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The road less traveled makes for a difficult path for an itinerant family.
Ten-year-old Megan and her relatives move their caravan as work demands. Options to feed their boisterous clan turn scarce with the end of summer, and these Irish Travelers sacrifice freedom for the restrictions—but opportunities—Dublin provides. Those outside of their close-knit society (negatively referred to as "buffers," who in turn refer to the Travelers as "tinkers") bully Megan, though she receives compassion from her teacher, Sister Joseph. Conflict builds slightly as the older siblings question whether to embrace or reject their familiar way of life. The text varies in effectiveness; lengthy paragraphs at times plod through this tumultuous year. Striking reflections, however, yield startling insights into their lives: "If we're hungry there's a building where you ride an elevator to an office and they give you money for food." Traditional slang scattered within the narration separates Megan's experience from those in mainstream culture. Peck's lush, rural landscapes prove most effective. Too often, characters' lids cover their eyes, and little is done to paint individual personalities. The brief author's note and glossary hints at the historical strife surrounding this disenfranchised community.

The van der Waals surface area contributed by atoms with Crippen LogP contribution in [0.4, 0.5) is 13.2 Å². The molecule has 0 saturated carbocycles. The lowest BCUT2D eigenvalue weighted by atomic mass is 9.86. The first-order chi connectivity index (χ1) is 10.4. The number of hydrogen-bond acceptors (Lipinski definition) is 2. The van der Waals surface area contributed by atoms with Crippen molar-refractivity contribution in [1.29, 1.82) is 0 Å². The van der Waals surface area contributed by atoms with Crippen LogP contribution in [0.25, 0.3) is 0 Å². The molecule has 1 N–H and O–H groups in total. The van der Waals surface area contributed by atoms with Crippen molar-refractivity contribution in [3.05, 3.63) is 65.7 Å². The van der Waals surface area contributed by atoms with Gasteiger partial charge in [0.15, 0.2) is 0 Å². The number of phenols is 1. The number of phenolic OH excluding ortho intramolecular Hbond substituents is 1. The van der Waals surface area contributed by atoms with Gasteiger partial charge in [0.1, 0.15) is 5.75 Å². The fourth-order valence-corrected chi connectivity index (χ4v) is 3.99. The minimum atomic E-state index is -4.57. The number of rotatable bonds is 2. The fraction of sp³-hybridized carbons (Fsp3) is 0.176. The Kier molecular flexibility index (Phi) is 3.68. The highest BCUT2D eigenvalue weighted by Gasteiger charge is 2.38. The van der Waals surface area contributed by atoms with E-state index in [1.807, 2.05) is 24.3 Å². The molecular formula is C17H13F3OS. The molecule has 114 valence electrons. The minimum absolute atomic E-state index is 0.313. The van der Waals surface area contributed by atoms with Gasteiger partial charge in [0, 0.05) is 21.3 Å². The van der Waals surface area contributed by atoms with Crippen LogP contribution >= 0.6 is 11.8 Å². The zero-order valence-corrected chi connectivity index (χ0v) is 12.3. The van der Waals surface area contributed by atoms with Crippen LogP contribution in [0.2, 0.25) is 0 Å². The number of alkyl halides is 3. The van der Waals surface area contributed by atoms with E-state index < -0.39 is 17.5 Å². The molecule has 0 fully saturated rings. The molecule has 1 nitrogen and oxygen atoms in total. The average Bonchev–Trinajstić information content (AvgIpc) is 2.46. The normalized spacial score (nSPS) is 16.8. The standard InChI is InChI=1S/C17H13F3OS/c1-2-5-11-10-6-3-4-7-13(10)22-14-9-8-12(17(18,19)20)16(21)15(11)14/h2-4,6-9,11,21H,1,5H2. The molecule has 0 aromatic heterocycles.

This portrayal of a rarely visited group enjoys mixed success. (Picture book. 7-10)